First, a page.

A Second Chance: Uganda

I think I’m going to try it again. You know, by myself. Not as a leader, but as an observer. Almost like a clean slate.
A second chance at a mission trip with new eyes, a fresh perspective, and no expectations.

Let me catch everyone up to speed. Back in July, I took a group of high school students to Haiti. It was my first time in a developing country and I was excited. A lot of people that I know had gone and loved it. I love to travel and I love high schoolers, so I thought I would come back in love with Haiti, in love with missions, and fired up to go back.  That didn’t quite happen for a number of reasons, you can read more here.  But in my heart I knew I would try again. I would go to another developing country at some point, just not for awhile.

Then, I met Bob.
If you don’t know Bob Goff, you should.  He is a New York Times bestselling author and speaker that encourages people to live a lifestyle that fiercely seeks out ways of showing love.  In 2012, Bob wrote a book called Love Does and gave away 100% of the proceeds to build a school in Gulu, Uganda. Bob founded Restore International in 2002, an international NGO focused on trying to change a few lives for the better. Restore fights for freedom and human rights, works to improve educational opportunities, and aims to be helpful to those in need of a voice and a friend. Restore is a 501(c)3, non-profit organization, and works in Uganda, Iraq, Nepal, India and Somalia. And, because of Bob’s Vision and the work of Restore International, he serves as Hon. Consul for the Republic of Uganda to the United States.

This past October, he was our guest speaker at Immanuel Church where I had the opportunity to meet him.  We quickly became friends and stayed in touch the weeks following the event. On a whim, he invited me to tag along, with him and a few others, on a 6 day trip to Uganda. So naturally, I said no. Twice.
Did I mention Bob is FIERCELY persistent?!

So within a few short weeks I was on a plane by myself to Africa.
I know….crazy.
[Warning: after you meet him or read his book, you may be tempted to say YES to him, too!]
Can I share some of my adventure with you?
Here is my journal entry from Day 1: Chicago to Amsterdam

I plan. I organize. It’s in my blood. Travel is an organizer’s dream. So naturally, packing 6 days of travel into one carry on for Uganda was a welcomed challenge. I printed the packing list and got to work.

Two weeks early.
A small backpack for my camera is all I need under my seat, I think. Everything else will be right above my head.
Kleenex? Check.
Malaria meds? Check.
Passport, beef jerky, and a football for good measure? Check. Check. Check.
And of course, my O2cool fan.
Best. Invention. Ever.
Need-to-sleep, fan-addicted friends? Don’t leave home without this battery operated, treasure.
I should have seen it coming.
It was beautiful, my bag, that is. Every square inch bursting with supplies. I made it to security, removed every item I packed and article of clothing I had on to get through. (Anyone else feel nervous they are carrying an explosive EVERY time you fly?) Anyway, low and behold, I was the lucky winner of “the search the bag” award!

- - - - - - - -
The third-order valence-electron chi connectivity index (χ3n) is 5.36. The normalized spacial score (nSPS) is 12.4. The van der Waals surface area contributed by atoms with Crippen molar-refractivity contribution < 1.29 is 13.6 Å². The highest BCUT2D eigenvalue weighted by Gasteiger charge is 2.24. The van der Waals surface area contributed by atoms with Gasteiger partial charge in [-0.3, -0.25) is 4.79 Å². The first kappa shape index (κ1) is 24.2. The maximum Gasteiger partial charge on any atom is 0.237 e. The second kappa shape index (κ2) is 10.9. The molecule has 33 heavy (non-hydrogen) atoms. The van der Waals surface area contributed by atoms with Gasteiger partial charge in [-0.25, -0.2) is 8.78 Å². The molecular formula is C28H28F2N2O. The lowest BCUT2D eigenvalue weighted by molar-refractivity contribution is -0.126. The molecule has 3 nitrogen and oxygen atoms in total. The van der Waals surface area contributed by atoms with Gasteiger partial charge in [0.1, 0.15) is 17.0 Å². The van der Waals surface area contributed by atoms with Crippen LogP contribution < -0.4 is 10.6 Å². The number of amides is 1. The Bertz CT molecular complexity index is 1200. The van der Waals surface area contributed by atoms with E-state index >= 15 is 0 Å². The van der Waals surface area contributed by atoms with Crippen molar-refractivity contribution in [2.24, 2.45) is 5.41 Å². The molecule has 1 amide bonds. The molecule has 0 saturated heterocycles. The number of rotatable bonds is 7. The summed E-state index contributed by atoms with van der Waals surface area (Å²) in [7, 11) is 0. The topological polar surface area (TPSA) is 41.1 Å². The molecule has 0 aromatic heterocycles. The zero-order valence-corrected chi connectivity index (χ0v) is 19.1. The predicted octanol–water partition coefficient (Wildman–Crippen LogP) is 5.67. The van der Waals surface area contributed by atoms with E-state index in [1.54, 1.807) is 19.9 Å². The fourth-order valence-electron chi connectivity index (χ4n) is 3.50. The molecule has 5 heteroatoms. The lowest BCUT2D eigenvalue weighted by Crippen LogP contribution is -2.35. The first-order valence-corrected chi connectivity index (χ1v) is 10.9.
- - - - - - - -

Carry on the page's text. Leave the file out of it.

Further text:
What did I win, you ask? One “quick” wipe down of my bag, and evil stares for holding up the line.
Then it happened. He touched the fan.  The only thing I could do was pray, “Lord, please, not the fan!” The batteries set off the warning bells. Good thing God answers prayer. [wink!] The nice TSA  man let me through, fan and all.
Everything was going well until I got to the boarding ramp to get on the plane.
I made eye contact with the flight attendant.
“Ma’am, I’m going to need you to step aside and check your bag.”
“Um, no.” I thought….and may have even said out loud…..
Not my “everything-I-need-including-my 3-1-1 toiletries, my-cute-African-appropriate-outfit-for-tomorrow, and, well, EVERYTHING-is-in-there….BAG?!”
I tried to charm her by removing some items in the front and even comparing my bag to others that were breezing by with much bigger bags than my strategically packed carry on. Clearly, she didn’t recognize or appreciate my skills. Augh.
Nothing worked. “Can I get it back in Amsterdam?” I pleaded.
She smiled, and said no.
Ok. Now I’m pissed.
Does she know I am not that flexible? I don’t trust easily.
Especially airlines and checked bags TO AFRICA!!!?!
I frantically grabbed my leggings and a tshirt. Probably the two dumbest things I could find as she pried the bag from my grip.
Bagless and defeated, I found my seat. 26a.
I see a sweet, older lady sitting in 26b and think, at least the flight should be tolerable since I was upgraded to a window seat.  In fact, 26c was empty. I don’t travel much, but I think plane etiquette is for her to move over to 26c and leave the middle seat, 26b, open.
Guess she missed that part in the flight video.
Here is sit, typing this journal entry.
Bagless and cozy.
I notice the flight tracker and put it on. Flight trackers are so organized. So detailed. And, it makes me think about how often I wish life was more like that flight tracker. All the twists and turns mapped out. By the minute updates. Predictable. Precise. Even tells you the weather conditions.
But life isn’t like that, is it? At least not from our vantage point. I think it’s more like a surprise checked bag.  You plan as best as you can and then life pries your fingers off the handle.
I really hope my bag gets there. But in the meantime, I am going to try to make the best of it. I’m gonna snuggle with my new friend from Chicago… who happens to be reading about love and God. I’m gonna eat my almonds and be grateful. I’m going to trust that God is more interested in my heart than my luggage.
I think I’m gonna turn the flight tracker off too. Just gets me focused on the wrong things.
Like the destination instead of the journey.

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